Cybersecurity breaches are a greater threat to the insurance industry than ever before. In fact, 720 online data breaches were recorded in 2015 alone, and the top seven attacks left 193 million personal records open to fraud and identity theft. Moreover, the average cost of a data breach in 2014 was $5.9 million, up 9 percent from the prior year. From accidental data leaks to malicious cyberattacks, there are plenty of opportunities for providers and brokers to lose precious client data.
Not surprisingly, regulators have tightened controls and raised penalties related to the loss of personally identifiable information. The SEC has created new fines for failing to safeguard client data, and 47 states have passed legislation that requires private firms and government entities to notify individuals following potential breaches.
Despite these risks, many agents and advisors are still unaware of the best practices for staying compliant with data security regulations. Even more are surprised to learn that compliance standards aren’t enough to keep up with these rapidly evolving risks. To protect their clients and businesses, insurers need to better understand common security risks; the legal landscape of data loss; emerging practices for managing breaches; and reinsurance policies that specifically cover cybersecurity threats.
Exposures and Risks
What types of data do you have, and where and how are those data stored? These are the key risk control questions any reinsurer is going to ask an agent as they assess their cyber liabilities. Different standards apply to different types of data, and there are overlapping but separate requirements for handling personally identifiable information (PII), protected health information (PHI) and payment card industry information (PCI). Given the sensitivity of certain files, even a slight breach can lead to major losses.
Similarly, agents need to assess how they limit access to the data they collect. IT controls, firewalls and encryptions need to be in place, but so do software patches and antivirus updates. Failure to update software not only puts clients at risk, it often gives reinsurers an opportunity to deny coverage. To satisfy HIPAA regulations, insurers and health care providers also need to limit access to data on a need-to-know basis.
Third-party access is just as critical a consideration. Many insurers have moved to the cloud, and anyone granting access to IT vendors needs to assess those vendors’ risks. Even if a contracting third party isn’t a threat, a breach in its security may ultimately lead to a breach in yours. Contracts should outline specific security measures on the part of the vendor, and they may even include provisions for two-way back-end access for investigative purposes in the event of a breach.
Finally, agents and brokers need secure procedures for removing both people and data from their information systems. Internal attacks comprise a large portion of security breaches, and roughly 40 percent of claims involve data that were no longer needed for business purposes. Given the sensitivity of insurance and health-related information, allowing old data to fall into the wrong hands can have severe ramifications.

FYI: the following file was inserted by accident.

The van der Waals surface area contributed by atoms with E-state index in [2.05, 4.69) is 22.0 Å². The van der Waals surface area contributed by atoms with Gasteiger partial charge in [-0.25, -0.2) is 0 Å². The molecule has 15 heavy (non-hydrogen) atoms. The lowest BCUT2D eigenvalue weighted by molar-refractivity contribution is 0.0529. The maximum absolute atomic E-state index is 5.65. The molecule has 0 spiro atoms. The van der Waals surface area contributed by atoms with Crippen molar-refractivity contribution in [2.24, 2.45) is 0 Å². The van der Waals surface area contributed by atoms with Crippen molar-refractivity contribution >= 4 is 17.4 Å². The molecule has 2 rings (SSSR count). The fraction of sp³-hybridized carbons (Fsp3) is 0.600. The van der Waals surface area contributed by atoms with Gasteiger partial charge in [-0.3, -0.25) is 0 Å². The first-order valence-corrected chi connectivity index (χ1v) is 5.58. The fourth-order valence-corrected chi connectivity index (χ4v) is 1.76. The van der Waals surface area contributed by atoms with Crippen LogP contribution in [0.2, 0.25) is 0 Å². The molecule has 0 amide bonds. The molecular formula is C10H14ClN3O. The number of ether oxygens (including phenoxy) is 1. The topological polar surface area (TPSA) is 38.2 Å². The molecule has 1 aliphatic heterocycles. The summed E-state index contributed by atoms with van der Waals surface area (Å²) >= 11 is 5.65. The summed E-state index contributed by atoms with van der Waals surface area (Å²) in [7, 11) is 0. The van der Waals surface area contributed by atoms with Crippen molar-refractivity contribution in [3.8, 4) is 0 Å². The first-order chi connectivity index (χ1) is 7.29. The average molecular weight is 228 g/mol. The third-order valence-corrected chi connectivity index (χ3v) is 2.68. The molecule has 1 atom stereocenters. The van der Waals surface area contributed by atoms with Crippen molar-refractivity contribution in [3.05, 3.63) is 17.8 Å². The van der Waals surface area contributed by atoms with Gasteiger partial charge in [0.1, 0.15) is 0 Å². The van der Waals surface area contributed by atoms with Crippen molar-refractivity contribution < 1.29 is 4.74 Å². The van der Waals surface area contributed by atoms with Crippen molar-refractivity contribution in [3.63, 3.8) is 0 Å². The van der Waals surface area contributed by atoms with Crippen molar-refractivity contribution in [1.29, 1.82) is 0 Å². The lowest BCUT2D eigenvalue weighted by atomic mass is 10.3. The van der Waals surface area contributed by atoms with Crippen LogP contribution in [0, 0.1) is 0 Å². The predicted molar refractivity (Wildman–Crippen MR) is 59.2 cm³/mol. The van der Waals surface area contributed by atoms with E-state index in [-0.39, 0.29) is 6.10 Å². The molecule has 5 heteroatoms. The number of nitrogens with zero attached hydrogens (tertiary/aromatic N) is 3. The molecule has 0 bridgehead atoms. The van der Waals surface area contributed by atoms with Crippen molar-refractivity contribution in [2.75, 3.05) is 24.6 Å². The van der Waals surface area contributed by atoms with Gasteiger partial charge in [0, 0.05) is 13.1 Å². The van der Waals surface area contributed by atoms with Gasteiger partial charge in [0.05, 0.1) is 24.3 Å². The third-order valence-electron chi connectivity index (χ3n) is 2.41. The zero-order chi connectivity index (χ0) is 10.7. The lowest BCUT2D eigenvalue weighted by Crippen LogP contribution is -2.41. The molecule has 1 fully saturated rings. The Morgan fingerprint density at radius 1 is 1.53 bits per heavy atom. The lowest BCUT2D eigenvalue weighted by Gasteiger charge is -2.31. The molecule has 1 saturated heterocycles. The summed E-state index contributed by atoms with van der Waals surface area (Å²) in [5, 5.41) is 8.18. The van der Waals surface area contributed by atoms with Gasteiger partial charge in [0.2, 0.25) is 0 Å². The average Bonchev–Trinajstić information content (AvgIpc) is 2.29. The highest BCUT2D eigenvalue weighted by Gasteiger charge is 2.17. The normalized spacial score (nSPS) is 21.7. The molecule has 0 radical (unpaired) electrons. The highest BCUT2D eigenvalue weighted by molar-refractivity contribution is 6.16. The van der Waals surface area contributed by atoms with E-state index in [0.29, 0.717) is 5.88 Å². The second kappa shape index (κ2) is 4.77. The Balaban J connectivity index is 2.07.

The Legal Landscape
State and federal entities have created myriad cybersecurity regulations in the last decade. On the federal level, the most important new law is the Health Information Technology for Economic and Clinical Health (HITECH) Act of 2009, which strengthened HIPAA’s data breach requirements and introduced rules for breach notification. The Omnibus Final Rule of 2013 extended these requirements so that insurance providers, their agents and the companies that manage their data would all be responsible for breaches that lead to HIPAA violations.
At the state level, every state but South Dakota, Alabama and New Mexico now requires notice to customers, law enforcement and credit-reporting agencies following unauthorized access to PII and PHI. These laws vary by state, however, and each agency needs to familiarize itself with its jurisdiction’s requirements. Some states’ definitions of “protected information” are far broader than others’, and notification requirements may be triggered by different events.
For agencies that accept credit cards, Payment Card Industry Data Security Standards (PCI DSS) include stringent but commonly misunderstood requirements for protecting customer information. In the event of a breach, failure to comply with these requirements allows banks — not regulatory agencies — to apply fines of up to $500,000 per incident.
Complying with these rules is a twofold endeavor. Privacy rule compliance requires a variety of companywide policies for protecting consumer information, as well as training programs, authorization forms, breach notification systems and disciplinary procedures. Risk assessments are also a must for any firm that handles sensitive information, as are written agreements with business associates who will share and use that information.